“He had all the other things: compete, technique, good athlete, good hands. It was only a matter of time.”


No Krejci in sight

The Bruins will play their fourth game in a row without No. 2 center David Krejci, still listed as day-to-day with an upper-body injury.

“Not really,” Cassidy said, when asked if he had any more information on why Krejci didn’t practice Monday, or when he might return. “He won’t play [Tuesday]. We’ll see how it works out for later in the week, Saturday.”

If and when Krejci returns — ideally before the Bruins host the Stanley Cup champion Blues on Saturday — the club hopes he’ll stabilize an offense that has gone all but missing beyond the top line.

Karson Kuhlman, who absorbed a Jake DeBrusk shot Saturday in Toronto, did not practice Monday. He and fellow right wing Brett Ritchie, who practiced with Charlie Coyle and DeBrusk on the second line, are still under evaluation, nine games into the season.

“They’ve had pockets of good play,” said Cassidy, who hoped to have his No. 2 and No. 3 right wing spots settled by now. “We’re still trying to sort through what we’d like Ritchie’s identity to be. I thought he was good in Toronto. He had some good plays with the puck, was better at establishing position down low.”

After seeing less than a year of the speedy, puck-hungry Kuhlman, Cassidy knows what to expect. He just hasn’t delivered every night (0-0—0 in eight games). “His foot speed’s been there some nights, other nights he doesn’t have as high a motor,” Cassidy said. “That is, has to be his identity.”


Kuhlman is a game-time decision for Tuesday, Cassidy said.

Elsewhere on the injury front, Pa r Lindholm and Joakim Nordstrom (lower body) practiced in red (no contact) sweaters. Lindholm “looks good to go,” Cassidy said. “Nordy, probably not as far along.”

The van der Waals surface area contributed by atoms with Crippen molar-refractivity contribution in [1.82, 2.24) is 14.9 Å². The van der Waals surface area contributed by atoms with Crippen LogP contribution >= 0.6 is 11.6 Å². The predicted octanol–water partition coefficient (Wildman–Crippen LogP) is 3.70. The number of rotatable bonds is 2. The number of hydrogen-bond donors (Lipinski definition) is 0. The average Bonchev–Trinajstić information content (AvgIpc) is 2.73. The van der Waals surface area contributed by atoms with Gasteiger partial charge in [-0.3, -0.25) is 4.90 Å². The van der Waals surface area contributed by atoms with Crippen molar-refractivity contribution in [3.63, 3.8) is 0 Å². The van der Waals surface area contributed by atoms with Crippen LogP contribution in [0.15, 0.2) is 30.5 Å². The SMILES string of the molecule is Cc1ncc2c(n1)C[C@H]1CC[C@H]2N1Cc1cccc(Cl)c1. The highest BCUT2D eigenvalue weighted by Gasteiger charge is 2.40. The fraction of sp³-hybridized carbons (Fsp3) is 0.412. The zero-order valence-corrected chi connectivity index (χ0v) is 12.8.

Time for some shutdown

Granted, they play mostly against top lines, and Boston already has seen some good ones: those of Vegas, Colorado, Tampa, and Toronto. But Cassidy isn’t OK with seeing the scoring chances pile up against his first-string defensive duo of Chara and Charlie McAvoy.

According to Natural Stat Trick, Chara and McAvoy rank fifth and seventh overall in scoring chances against at 5 on 5. The names on the list ahead of them — Edmonton’s Darnell Nurse (90), Calgary’s Travis Hamonic (88) and Noah Hanafin (87), and Dallas’s John Klingberg (86) — are defensemen who trade chances. Chara (82) is not used to being in their company, and neither is McAvoy (80).

“They need to be better,” Cassidy said. “They know that. They can get better there.”

It’s also on the forwards, he added, “but I don’t think they’ve truly found their game that it’s that shutdown mode yet.”

Still struggling

David Backes, who logged 6:42 on Saturday and was on the ice for two goals against, practiced on the third line with Lindholm and Danton Heinen . . . David Pastrnak was named NHL first star of the week after posting a 7-2—9 line in three games. Pastrnak entered Monday tied for the league lead in goals (nine). No Bruin has had more in the first eight games since Charlie Simmer had 10 in 1985-86.


Follow Matt Porter on Twitter at @mattyports.